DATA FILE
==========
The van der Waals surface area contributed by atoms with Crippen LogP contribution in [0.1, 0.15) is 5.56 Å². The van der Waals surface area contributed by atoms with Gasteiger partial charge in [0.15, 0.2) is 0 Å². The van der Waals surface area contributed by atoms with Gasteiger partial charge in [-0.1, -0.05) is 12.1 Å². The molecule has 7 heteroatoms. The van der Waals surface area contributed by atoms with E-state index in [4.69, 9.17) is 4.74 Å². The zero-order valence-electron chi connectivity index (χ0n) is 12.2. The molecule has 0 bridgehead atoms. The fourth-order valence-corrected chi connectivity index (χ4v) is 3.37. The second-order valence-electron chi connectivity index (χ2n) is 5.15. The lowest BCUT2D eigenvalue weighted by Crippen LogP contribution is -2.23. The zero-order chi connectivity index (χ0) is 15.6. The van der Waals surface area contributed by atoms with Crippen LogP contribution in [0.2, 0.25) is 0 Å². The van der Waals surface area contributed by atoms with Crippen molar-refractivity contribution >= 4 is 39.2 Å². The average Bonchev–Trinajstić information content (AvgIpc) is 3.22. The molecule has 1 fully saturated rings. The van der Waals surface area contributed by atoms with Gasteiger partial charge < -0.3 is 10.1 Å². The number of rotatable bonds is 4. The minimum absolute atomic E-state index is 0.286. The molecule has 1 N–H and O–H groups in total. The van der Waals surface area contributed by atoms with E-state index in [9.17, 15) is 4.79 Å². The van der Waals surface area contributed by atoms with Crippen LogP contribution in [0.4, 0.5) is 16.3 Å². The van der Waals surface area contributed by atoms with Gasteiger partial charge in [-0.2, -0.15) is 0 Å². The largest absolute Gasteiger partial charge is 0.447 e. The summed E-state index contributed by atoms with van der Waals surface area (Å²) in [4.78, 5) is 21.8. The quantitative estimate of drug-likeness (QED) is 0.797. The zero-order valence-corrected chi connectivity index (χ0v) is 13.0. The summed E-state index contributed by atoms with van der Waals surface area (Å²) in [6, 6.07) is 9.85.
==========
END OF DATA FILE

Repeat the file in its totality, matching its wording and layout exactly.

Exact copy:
The van der Waals surface area contributed by atoms with Crippen LogP contribution in [0.1, 0.15) is 5.56 Å². The van der Waals surface area contributed by atoms with Gasteiger partial charge in [0.15, 0.2) is 0 Å². The van der Waals surface area contributed by atoms with Gasteiger partial charge in [-0.1, -0.05) is 12.1 Å². The molecule has 7 heteroatoms. The van der Waals surface area contributed by atoms with E-state index in [4.69, 9.17) is 4.74 Å². The zero-order valence-electron chi connectivity index (χ0n) is 12.2. The molecule has 0 bridgehead atoms. The fourth-order valence-corrected chi connectivity index (χ4v) is 3.37. The second-order valence-electron chi connectivity index (χ2n) is 5.15. The lowest BCUT2D eigenvalue weighted by Crippen LogP contribution is -2.23. The zero-order chi connectivity index (χ0) is 15.6. The van der Waals surface area contributed by atoms with Crippen LogP contribution in [0.2, 0.25) is 0 Å². The van der Waals surface area contributed by atoms with Crippen molar-refractivity contribution >= 4 is 39.2 Å². The average Bonchev–Trinajstić information content (AvgIpc) is 3.22. The molecule has 1 fully saturated rings. The van der Waals surface area contributed by atoms with Gasteiger partial charge < -0.3 is 10.1 Å². The number of rotatable bonds is 4. The minimum absolute atomic E-state index is 0.286. The molecule has 1 N–H and O–H groups in total. The van der Waals surface area contributed by atoms with E-state index in [9.17, 15) is 4.79 Å². The van der Waals surface area contributed by atoms with Crippen LogP contribution in [0.4, 0.5) is 16.3 Å². The van der Waals surface area contributed by atoms with Gasteiger partial charge in [-0.2, -0.15) is 0 Å². The largest absolute Gasteiger partial charge is 0.447 e. The summed E-state index contributed by atoms with van der Waals surface area (Å²) in [4.78, 5) is 21.8. The quantitative estimate of drug-likeness (QED) is 0.797. The zero-order valence-corrected chi connectivity index (χ0v) is 13.0. The summed E-state index contributed by atoms with van der Waals surface area (Å²) in [6, 6.07) is 9.85.